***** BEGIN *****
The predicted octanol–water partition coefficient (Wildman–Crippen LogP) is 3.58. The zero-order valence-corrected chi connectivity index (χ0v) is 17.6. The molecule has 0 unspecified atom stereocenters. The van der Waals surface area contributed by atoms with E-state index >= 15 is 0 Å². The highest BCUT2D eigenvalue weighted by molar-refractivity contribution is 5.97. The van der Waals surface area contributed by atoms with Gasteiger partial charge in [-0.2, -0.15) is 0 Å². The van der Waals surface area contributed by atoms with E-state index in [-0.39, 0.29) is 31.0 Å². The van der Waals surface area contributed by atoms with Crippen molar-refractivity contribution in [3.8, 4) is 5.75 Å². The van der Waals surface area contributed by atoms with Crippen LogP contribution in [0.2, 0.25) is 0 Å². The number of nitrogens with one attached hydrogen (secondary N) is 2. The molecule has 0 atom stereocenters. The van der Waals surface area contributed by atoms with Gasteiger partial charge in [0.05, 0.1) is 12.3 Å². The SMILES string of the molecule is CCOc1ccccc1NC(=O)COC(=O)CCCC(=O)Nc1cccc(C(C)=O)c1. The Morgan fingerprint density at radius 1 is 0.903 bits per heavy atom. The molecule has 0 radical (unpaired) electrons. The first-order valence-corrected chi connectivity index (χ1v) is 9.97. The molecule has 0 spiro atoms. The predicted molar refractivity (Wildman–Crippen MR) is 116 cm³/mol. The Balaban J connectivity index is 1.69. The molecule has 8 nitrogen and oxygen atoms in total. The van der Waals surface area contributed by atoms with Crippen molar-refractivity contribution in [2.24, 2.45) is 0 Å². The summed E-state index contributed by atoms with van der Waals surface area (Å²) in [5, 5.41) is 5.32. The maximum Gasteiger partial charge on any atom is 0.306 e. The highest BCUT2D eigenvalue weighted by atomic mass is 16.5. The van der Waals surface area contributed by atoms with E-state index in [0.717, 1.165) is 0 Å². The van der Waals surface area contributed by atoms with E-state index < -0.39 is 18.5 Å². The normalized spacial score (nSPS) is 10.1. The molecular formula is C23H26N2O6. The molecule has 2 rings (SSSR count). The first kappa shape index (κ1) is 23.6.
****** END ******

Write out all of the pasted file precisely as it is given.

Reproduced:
The predicted octanol–water partition coefficient (Wildman–Crippen LogP) is 3.58. The zero-order valence-corrected chi connectivity index (χ0v) is 17.6. The molecule has 0 unspecified atom stereocenters. The van der Waals surface area contributed by atoms with E-state index >= 15 is 0 Å². The highest BCUT2D eigenvalue weighted by molar-refractivity contribution is 5.97. The van der Waals surface area contributed by atoms with Gasteiger partial charge in [-0.2, -0.15) is 0 Å². The van der Waals surface area contributed by atoms with E-state index in [-0.39, 0.29) is 31.0 Å². The van der Waals surface area contributed by atoms with Crippen molar-refractivity contribution in [3.8, 4) is 5.75 Å². The van der Waals surface area contributed by atoms with Crippen LogP contribution in [0.2, 0.25) is 0 Å². The number of nitrogens with one attached hydrogen (secondary N) is 2. The molecule has 0 atom stereocenters. The van der Waals surface area contributed by atoms with Gasteiger partial charge in [0.05, 0.1) is 12.3 Å². The SMILES string of the molecule is CCOc1ccccc1NC(=O)COC(=O)CCCC(=O)Nc1cccc(C(C)=O)c1. The Morgan fingerprint density at radius 1 is 0.903 bits per heavy atom. The molecule has 0 radical (unpaired) electrons. The first-order valence-corrected chi connectivity index (χ1v) is 9.97. The molecule has 0 spiro atoms. The predicted molar refractivity (Wildman–Crippen MR) is 116 cm³/mol. The Balaban J connectivity index is 1.69. The molecule has 8 nitrogen and oxygen atoms in total. The van der Waals surface area contributed by atoms with Crippen molar-refractivity contribution in [2.24, 2.45) is 0 Å². The summed E-state index contributed by atoms with van der Waals surface area (Å²) in [5, 5.41) is 5.32. The maximum Gasteiger partial charge on any atom is 0.306 e. The highest BCUT2D eigenvalue weighted by atomic mass is 16.5. The van der Waals surface area contributed by atoms with E-state index in [0.717, 1.165) is 0 Å². The van der Waals surface area contributed by atoms with E-state index < -0.39 is 18.5 Å². The normalized spacial score (nSPS) is 10.1. The molecular formula is C23H26N2O6. The molecule has 2 rings (SSSR count). The first kappa shape index (κ1) is 23.6.